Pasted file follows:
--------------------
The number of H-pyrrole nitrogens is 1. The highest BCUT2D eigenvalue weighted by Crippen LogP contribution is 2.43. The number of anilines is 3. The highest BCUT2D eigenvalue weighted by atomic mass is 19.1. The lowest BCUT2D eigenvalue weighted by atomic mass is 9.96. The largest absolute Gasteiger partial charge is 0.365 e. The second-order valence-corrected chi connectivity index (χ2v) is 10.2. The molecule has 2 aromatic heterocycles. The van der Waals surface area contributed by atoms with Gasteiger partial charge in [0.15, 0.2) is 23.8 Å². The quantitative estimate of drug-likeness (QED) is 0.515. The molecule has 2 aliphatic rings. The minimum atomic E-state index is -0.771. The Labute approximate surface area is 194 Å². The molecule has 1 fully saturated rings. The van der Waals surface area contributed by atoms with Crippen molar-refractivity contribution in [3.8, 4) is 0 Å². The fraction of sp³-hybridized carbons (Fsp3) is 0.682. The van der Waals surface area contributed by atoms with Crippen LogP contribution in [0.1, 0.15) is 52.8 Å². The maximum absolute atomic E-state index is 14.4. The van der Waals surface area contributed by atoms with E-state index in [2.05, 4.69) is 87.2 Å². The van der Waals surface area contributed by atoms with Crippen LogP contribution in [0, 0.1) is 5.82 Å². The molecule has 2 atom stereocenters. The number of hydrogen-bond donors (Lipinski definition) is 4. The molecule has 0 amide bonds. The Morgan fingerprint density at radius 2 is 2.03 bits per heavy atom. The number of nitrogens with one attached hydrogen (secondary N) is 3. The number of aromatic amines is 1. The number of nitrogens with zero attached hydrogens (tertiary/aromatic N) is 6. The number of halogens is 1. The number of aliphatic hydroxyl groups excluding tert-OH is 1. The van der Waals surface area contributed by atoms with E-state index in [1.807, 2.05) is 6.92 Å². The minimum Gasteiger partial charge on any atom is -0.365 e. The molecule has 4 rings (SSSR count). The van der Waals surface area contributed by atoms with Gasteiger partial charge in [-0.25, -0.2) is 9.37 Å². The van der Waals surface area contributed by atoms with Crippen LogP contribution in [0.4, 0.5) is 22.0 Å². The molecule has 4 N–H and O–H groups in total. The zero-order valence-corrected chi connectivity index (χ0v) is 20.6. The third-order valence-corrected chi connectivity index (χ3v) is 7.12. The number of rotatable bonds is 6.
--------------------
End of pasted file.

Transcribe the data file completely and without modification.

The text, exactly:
The number of H-pyrrole nitrogens is 1. The highest BCUT2D eigenvalue weighted by Crippen LogP contribution is 2.43. The number of anilines is 3. The highest BCUT2D eigenvalue weighted by atomic mass is 19.1. The lowest BCUT2D eigenvalue weighted by atomic mass is 9.96. The largest absolute Gasteiger partial charge is 0.365 e. The second-order valence-corrected chi connectivity index (χ2v) is 10.2. The molecule has 2 aromatic heterocycles. The van der Waals surface area contributed by atoms with Gasteiger partial charge in [0.15, 0.2) is 23.8 Å². The quantitative estimate of drug-likeness (QED) is 0.515. The molecule has 2 aliphatic rings. The minimum atomic E-state index is -0.771. The Labute approximate surface area is 194 Å². The molecule has 1 fully saturated rings. The van der Waals surface area contributed by atoms with Crippen molar-refractivity contribution in [3.8, 4) is 0 Å². The fraction of sp³-hybridized carbons (Fsp3) is 0.682. The van der Waals surface area contributed by atoms with Crippen LogP contribution in [0.1, 0.15) is 52.8 Å². The maximum absolute atomic E-state index is 14.4. The van der Waals surface area contributed by atoms with E-state index in [2.05, 4.69) is 87.2 Å². The van der Waals surface area contributed by atoms with Crippen LogP contribution in [0, 0.1) is 5.82 Å². The molecule has 2 atom stereocenters. The number of hydrogen-bond donors (Lipinski definition) is 4. The molecule has 0 amide bonds. The Morgan fingerprint density at radius 2 is 2.03 bits per heavy atom. The number of nitrogens with one attached hydrogen (secondary N) is 3. The number of aromatic amines is 1. The number of nitrogens with zero attached hydrogens (tertiary/aromatic N) is 6. The number of halogens is 1. The number of aliphatic hydroxyl groups excluding tert-OH is 1. The van der Waals surface area contributed by atoms with E-state index in [1.807, 2.05) is 6.92 Å². The minimum Gasteiger partial charge on any atom is -0.365 e. The molecule has 4 rings (SSSR count). The van der Waals surface area contributed by atoms with Gasteiger partial charge in [-0.25, -0.2) is 9.37 Å². The van der Waals surface area contributed by atoms with Crippen LogP contribution in [0.4, 0.5) is 22.0 Å². The molecule has 4 N–H and O–H groups in total. The zero-order valence-corrected chi connectivity index (χ0v) is 20.6. The third-order valence-corrected chi connectivity index (χ3v) is 7.12. The number of rotatable bonds is 6.